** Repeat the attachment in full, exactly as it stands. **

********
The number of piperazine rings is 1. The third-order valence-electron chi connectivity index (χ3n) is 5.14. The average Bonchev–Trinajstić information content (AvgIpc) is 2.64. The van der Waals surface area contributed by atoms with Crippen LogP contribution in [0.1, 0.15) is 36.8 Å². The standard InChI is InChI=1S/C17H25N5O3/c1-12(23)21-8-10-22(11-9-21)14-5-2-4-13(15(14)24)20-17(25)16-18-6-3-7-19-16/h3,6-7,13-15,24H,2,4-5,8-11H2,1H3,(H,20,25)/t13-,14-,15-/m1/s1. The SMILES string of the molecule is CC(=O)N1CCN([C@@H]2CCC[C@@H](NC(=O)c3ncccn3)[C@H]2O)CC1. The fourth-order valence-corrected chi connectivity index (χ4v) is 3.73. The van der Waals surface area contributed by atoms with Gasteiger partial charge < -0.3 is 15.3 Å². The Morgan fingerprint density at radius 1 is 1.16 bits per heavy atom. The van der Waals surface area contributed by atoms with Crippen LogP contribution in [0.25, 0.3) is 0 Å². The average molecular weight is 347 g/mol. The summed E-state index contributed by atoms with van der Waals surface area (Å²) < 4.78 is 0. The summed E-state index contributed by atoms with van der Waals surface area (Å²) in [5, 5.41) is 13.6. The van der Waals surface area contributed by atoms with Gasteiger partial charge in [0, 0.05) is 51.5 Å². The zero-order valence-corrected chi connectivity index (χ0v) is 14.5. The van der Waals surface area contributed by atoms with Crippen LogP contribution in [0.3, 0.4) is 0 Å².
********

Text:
The number of piperazine rings is 1. The third-order valence-electron chi connectivity index (χ3n) is 5.14. The average Bonchev–Trinajstić information content (AvgIpc) is 2.64. The van der Waals surface area contributed by atoms with Crippen LogP contribution in [0.1, 0.15) is 36.8 Å². The standard InChI is InChI=1S/C17H25N5O3/c1-12(23)21-8-10-22(11-9-21)14-5-2-4-13(15(14)24)20-17(25)16-18-6-3-7-19-16/h3,6-7,13-15,24H,2,4-5,8-11H2,1H3,(H,20,25)/t13-,14-,15-/m1/s1. The SMILES string of the molecule is CC(=O)N1CCN([C@@H]2CCC[C@@H](NC(=O)c3ncccn3)[C@H]2O)CC1. The fourth-order valence-corrected chi connectivity index (χ4v) is 3.73. The van der Waals surface area contributed by atoms with Gasteiger partial charge < -0.3 is 15.3 Å². The Morgan fingerprint density at radius 1 is 1.16 bits per heavy atom. The van der Waals surface area contributed by atoms with Crippen LogP contribution in [0.25, 0.3) is 0 Å². The average molecular weight is 347 g/mol. The summed E-state index contributed by atoms with van der Waals surface area (Å²) < 4.78 is 0. The summed E-state index contributed by atoms with van der Waals surface area (Å²) in [5, 5.41) is 13.6. The van der Waals surface area contributed by atoms with Gasteiger partial charge in [0, 0.05) is 51.5 Å². The zero-order valence-corrected chi connectivity index (χ0v) is 14.5. The van der Waals surface area contributed by atoms with Crippen LogP contribution in [0.3, 0.4) is 0 Å².